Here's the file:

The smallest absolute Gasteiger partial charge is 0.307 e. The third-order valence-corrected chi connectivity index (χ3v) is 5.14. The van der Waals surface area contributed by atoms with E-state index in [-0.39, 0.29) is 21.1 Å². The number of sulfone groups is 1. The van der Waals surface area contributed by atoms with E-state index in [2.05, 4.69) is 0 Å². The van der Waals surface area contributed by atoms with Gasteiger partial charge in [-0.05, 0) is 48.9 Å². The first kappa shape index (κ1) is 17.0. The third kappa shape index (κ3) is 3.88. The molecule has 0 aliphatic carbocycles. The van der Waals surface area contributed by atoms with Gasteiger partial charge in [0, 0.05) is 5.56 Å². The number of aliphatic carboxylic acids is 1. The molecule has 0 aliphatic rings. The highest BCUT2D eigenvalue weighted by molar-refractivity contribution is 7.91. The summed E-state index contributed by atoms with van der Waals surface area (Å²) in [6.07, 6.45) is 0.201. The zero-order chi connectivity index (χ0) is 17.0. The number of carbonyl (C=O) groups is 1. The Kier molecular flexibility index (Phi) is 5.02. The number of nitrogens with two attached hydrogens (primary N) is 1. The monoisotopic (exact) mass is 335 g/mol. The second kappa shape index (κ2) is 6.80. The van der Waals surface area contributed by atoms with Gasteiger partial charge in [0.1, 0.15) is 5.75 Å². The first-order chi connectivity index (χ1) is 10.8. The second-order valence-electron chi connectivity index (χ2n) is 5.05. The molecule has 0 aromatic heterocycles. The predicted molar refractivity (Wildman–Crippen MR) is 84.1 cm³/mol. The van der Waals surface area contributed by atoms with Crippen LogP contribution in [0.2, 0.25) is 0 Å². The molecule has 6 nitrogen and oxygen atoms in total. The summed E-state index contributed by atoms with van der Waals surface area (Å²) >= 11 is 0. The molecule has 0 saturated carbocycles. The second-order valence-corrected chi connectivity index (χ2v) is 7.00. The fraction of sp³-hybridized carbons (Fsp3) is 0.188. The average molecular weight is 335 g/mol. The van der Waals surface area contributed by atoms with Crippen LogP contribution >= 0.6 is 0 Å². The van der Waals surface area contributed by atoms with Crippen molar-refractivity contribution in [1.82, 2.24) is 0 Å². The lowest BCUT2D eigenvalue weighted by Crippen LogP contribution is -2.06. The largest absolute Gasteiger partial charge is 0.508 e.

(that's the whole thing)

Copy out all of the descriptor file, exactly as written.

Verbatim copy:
The smallest absolute Gasteiger partial charge is 0.307 e. The third-order valence-corrected chi connectivity index (χ3v) is 5.14. The van der Waals surface area contributed by atoms with E-state index in [-0.39, 0.29) is 21.1 Å². The number of sulfone groups is 1. The van der Waals surface area contributed by atoms with E-state index in [2.05, 4.69) is 0 Å². The van der Waals surface area contributed by atoms with Gasteiger partial charge in [-0.05, 0) is 48.9 Å². The first kappa shape index (κ1) is 17.0. The third kappa shape index (κ3) is 3.88. The molecule has 0 aliphatic carbocycles. The van der Waals surface area contributed by atoms with Gasteiger partial charge in [0, 0.05) is 5.56 Å². The number of aliphatic carboxylic acids is 1. The molecule has 0 aliphatic rings. The highest BCUT2D eigenvalue weighted by molar-refractivity contribution is 7.91. The summed E-state index contributed by atoms with van der Waals surface area (Å²) in [6.07, 6.45) is 0.201. The zero-order chi connectivity index (χ0) is 17.0. The number of carbonyl (C=O) groups is 1. The Kier molecular flexibility index (Phi) is 5.02. The number of nitrogens with two attached hydrogens (primary N) is 1. The monoisotopic (exact) mass is 335 g/mol. The second kappa shape index (κ2) is 6.80. The van der Waals surface area contributed by atoms with Gasteiger partial charge in [0.1, 0.15) is 5.75 Å². The first-order chi connectivity index (χ1) is 10.8. The second-order valence-electron chi connectivity index (χ2n) is 5.05. The molecule has 0 aromatic heterocycles. The predicted molar refractivity (Wildman–Crippen MR) is 84.1 cm³/mol. The van der Waals surface area contributed by atoms with Crippen LogP contribution in [0.2, 0.25) is 0 Å². The molecule has 6 nitrogen and oxygen atoms in total. The summed E-state index contributed by atoms with van der Waals surface area (Å²) >= 11 is 0. The molecule has 0 saturated carbocycles. The second-order valence-corrected chi connectivity index (χ2v) is 7.00. The fraction of sp³-hybridized carbons (Fsp3) is 0.188. The average molecular weight is 335 g/mol. The van der Waals surface area contributed by atoms with Crippen LogP contribution >= 0.6 is 0 Å². The van der Waals surface area contributed by atoms with Crippen molar-refractivity contribution in [1.82, 2.24) is 0 Å². The lowest BCUT2D eigenvalue weighted by Crippen LogP contribution is -2.06. The largest absolute Gasteiger partial charge is 0.508 e.